Proceedings of the American Philosophical Society,Vol. 65, No. 1, pp. 1-14
He provides no evidence to show that they don't, he is just certain. Note that the version you mention has to do with the thickness of the wall of the house, while the version Ward mentions has to do with the thicknesss of their fur. The fur hypothesis would be easier to test, if you were a muskrat hunter. I am frankly doubtful whether he or anyone else has done the work that would be needed to convincingly either story. You would have to measure the wall thickness of bunches of muskrat houses (or the pelt of many muskrats) in the summer. You would have to do this every year for quite a few years in order to make a convincing analysis of the relationship between wall thickness and hardness of winter. You would probably also want to measure various features of the microclimate, the muskrats behavior and physiology, and the local ecology, in order to get some sense of what the mechanism was. You probably would want to measure the pelts and the houses, just to make sure you were measuring the right thing. This is one limitation to testing folk-wisdom. There are often several versions, and it is hard to know if you are testing the right one unless you test all of them, and then you increase your chances of finding a strong correlation just by chance. My best guess is that there is some, but not a lot of, truth to either version of the story. Certainly they could pick up on whatever cues are available that the winter is going to be hard. But like most weather prediction, they probably aren't very accurate, at least not months in advance.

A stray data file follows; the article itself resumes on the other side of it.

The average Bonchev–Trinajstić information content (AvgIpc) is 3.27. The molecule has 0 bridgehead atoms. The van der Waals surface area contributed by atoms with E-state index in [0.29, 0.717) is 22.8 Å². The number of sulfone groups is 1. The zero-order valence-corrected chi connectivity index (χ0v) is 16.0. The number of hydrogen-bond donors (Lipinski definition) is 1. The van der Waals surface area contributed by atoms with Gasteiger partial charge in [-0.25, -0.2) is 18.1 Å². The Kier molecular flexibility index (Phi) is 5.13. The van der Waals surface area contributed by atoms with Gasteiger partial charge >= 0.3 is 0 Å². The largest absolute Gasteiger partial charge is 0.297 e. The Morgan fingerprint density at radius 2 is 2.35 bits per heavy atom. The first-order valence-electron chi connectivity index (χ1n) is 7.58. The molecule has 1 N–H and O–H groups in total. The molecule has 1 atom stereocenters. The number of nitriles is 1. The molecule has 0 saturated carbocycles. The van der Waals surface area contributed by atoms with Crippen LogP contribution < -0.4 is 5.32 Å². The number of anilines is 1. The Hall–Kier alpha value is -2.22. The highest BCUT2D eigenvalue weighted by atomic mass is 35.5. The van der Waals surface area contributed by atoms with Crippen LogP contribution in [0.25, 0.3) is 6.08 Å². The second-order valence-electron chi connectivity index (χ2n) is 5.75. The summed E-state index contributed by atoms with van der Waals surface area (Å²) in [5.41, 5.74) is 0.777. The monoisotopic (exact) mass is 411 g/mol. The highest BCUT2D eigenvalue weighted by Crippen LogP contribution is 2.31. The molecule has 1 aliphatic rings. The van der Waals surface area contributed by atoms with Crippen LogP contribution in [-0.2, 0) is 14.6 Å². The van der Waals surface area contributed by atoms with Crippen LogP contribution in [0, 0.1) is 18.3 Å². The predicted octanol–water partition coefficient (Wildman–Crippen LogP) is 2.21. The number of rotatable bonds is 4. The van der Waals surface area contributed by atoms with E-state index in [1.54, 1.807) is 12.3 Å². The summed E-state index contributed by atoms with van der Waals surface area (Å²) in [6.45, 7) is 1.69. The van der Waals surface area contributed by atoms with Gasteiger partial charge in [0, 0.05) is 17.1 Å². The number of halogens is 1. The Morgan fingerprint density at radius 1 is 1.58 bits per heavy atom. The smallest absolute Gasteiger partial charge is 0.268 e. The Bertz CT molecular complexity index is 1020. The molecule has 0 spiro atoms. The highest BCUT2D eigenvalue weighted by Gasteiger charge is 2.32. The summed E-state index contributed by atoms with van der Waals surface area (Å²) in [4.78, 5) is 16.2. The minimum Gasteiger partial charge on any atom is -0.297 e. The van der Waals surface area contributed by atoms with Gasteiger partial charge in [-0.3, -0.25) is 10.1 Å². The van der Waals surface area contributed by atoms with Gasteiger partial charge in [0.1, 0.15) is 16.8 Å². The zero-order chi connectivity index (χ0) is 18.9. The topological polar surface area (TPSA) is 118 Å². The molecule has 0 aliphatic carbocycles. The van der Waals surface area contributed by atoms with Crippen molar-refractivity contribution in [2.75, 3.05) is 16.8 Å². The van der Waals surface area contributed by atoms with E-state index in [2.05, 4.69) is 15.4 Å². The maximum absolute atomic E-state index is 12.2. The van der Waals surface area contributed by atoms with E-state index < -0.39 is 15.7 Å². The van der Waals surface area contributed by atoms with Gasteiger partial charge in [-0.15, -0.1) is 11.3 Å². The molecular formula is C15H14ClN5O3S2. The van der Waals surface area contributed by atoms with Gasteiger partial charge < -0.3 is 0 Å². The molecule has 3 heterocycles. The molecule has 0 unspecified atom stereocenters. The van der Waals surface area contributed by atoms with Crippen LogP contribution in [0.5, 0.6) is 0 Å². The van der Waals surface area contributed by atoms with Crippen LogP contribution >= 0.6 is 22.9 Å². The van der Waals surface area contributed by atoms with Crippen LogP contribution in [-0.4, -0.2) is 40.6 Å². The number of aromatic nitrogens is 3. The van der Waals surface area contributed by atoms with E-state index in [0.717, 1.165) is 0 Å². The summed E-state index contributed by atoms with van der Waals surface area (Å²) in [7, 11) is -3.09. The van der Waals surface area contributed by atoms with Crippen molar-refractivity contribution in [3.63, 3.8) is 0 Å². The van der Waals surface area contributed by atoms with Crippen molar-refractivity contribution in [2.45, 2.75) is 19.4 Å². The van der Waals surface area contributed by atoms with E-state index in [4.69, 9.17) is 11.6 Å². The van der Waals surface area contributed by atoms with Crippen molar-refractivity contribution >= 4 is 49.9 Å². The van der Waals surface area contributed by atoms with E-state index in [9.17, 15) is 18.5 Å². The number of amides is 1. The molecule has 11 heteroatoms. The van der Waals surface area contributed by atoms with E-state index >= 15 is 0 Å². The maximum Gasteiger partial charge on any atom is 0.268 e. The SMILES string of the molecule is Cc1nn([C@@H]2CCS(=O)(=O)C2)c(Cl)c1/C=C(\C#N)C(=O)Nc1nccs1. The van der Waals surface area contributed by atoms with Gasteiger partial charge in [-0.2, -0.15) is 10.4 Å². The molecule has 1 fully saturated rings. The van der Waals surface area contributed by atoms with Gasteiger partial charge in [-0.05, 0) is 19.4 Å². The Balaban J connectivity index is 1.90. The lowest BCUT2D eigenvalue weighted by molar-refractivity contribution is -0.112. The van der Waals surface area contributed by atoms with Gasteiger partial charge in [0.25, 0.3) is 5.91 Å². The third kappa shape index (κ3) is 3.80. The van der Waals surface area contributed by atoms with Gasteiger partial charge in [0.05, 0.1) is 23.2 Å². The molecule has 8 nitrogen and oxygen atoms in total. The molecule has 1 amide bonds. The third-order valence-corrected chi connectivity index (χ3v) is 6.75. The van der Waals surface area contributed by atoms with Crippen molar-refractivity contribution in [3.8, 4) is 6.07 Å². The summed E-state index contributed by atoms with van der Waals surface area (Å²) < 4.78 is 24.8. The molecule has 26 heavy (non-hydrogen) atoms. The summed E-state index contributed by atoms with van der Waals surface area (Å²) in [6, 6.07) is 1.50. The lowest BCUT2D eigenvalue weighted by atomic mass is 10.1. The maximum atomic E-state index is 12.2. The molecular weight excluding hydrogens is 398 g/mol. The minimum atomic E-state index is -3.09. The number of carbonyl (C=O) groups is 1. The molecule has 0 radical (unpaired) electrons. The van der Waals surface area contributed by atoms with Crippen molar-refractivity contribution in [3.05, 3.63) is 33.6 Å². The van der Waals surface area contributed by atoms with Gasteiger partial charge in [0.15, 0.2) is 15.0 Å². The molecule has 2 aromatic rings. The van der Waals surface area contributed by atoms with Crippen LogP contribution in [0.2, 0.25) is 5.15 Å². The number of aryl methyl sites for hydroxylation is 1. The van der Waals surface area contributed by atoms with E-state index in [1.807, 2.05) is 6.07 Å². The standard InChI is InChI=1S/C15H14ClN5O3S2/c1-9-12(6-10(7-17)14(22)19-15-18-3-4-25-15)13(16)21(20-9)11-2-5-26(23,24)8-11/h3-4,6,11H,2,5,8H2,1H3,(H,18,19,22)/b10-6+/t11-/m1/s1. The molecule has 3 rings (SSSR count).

I've read that fungi are the only organisms that can degrade the longer-chain fibers in wood, such as lignin, and that without saprobic fungi the world would be blanketed in dead, undecayed trees. I see on Wikipedia that it is not literally true that no bacteria can degrade lignins, however, by Wiki's account, it does seem that no known bacteria are very good at it. (http://en.wikipedia.org/wiki/Ligninase) So why would that be the evolutionary case? Bacteria have evolved to break down pretty much everything else on the planet (roughly speaking), and wood has been around for something like 350+ million years. Why would they be such second-rate degraders when it comes to lignin?